On June 16, 1976, about ten thousand school children in Soweto, South Africa marched in protest of the poor quality of education they received from their government. The protest which is also known as the Soweto Uprising resulted in deaths and injuries of several school children.
Every year since 1991, June 16 has been the date set apart to highlight the need to improve education standards for African children. It also serves as a day to honour the lives of all involved in the Soweto uprising.
It has now been 30 years since the first International Day of the African Child (IDAC) and this calls for urgent reflection on what has changed since the demands of the Soweto Uprising were shut down in 1976. The theme for this year’s IDAC looked in particular at accelerating the implementation of Agenda 2040 for an “Africa that is fit for children”.
This article takes a closer look at this theme, drawing from interviews with Blair Glencorse, Founder of Accountability Lab, Mujidah Oladejo, founder of the Sustainability Hub and Believe Obafaite, founder of Foosteer Initiative – both Nigerian based partners of Blair’s Accountability Lab.
Through conversations with Blair, Mujidah and Believe, it is evident that the first step to building an Africa fit for children is by working with children and understanding their needs.
Creating an Africa fit for children
The Agenda 2040: Fostering an Africa fit for children, is a 25 year agenda established by the African Committee of Experts on the Rights and Welfare of the Child with the objective of restoring the dignity of the African child.
With 10 major aspirations, the agenda hopes to protect the rights of African children holistically and expand on priority areas that member states of the African Union committed in the buildup to 2040.
An Africa fit for children requires children and young people’s meaningful input in its design and implementation. This is in fact listed on the Aspiration x of the Agenda 2040 which states that “African Children’s views matter”. How then do we obtain views of African children and what do we do with them as governments, civil society leaders, schools and parents?
While we do not witness cases like the Soweto Uprising, we are still seeing children and young people marching out in protests to express their views as in the #EndSARS protests in Nigeria and the Global Youth Climate Strikes.
What we really see here is that beyond an expression of views, young people are really asking for accountability and shunning tokenistic participation that do not truly encompass the full meaning of youth and child participation.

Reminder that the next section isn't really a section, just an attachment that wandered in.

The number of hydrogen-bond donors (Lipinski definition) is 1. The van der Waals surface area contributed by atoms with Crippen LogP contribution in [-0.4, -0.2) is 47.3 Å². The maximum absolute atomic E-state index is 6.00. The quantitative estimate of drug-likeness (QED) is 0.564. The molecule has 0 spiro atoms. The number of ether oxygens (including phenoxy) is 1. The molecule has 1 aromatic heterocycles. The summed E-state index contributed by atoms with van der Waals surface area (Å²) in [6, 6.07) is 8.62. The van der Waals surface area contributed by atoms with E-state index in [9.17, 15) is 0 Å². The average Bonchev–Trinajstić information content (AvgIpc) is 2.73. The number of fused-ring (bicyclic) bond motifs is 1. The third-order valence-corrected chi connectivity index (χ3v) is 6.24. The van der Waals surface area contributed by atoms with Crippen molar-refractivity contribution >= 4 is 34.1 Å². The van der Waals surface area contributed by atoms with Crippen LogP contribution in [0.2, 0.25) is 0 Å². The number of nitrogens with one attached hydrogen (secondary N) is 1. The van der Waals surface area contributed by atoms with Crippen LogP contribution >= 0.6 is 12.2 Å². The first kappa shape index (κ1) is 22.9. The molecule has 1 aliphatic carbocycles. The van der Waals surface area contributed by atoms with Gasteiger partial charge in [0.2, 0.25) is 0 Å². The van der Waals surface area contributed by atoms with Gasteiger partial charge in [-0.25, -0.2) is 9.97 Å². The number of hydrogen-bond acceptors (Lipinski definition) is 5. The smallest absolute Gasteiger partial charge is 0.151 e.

While Africa grapples with a complexity of sustainable development challenges, one major issue has been around child education. Nigeria for example, prior COVID-19 pandemic, had the highest number of out-of-school children in the world.
Mujidah Oladejo’s start-up works on making sustainability a part of the schools’ curricula across Nigeria while engaging the government and private sector to improve the implementation of environmental management policies.
For her, children and young people in Africa will never be able to imagine the Africa they deserve if educational practices remain obsolete and out of touch with current global realities. She goes on to explain that, most African countries should be declaring states of emergencies from the deplorable state of education experienced by children.
But governments choose not to be accountable and transparent about their actions and inactions on sustainable development and this demonstrates the integral role of demanding accountability for the African Child.
Demanding accountability through unlikely networks in Africa
Having worked across Africa, Blair talks about witnessing a generational change in the way accountability is demanded by young people. This generational change, he explains, is fostered by unlikely networks – young people and advocates who use art and creativity to engage young people around accountability for social change.
Circling back to the Agenda 2040 and an Africa fit for children, new ways of demanding accountability and generating solutions to complex educational challenges has to be central to the process of change; and older generations must be aware and prepared.
Believe Obafaiye runs an NGO called Foosteer Initiative which works to tackle poverty and inequality by supporting children and girls to go to school in Nigeria, she explains that there are cultural and religious stereotypes that often hinder children from accessing education where it exists and these unlikely networks have become crucial in also influencing and breaking stereotypes in rural communities.
Children’s education is critical to driving sustainable development. This means we must all push for quality education for all African children to enable them to support our mission to build an Africa fit for them, an Africa where no one is left behind.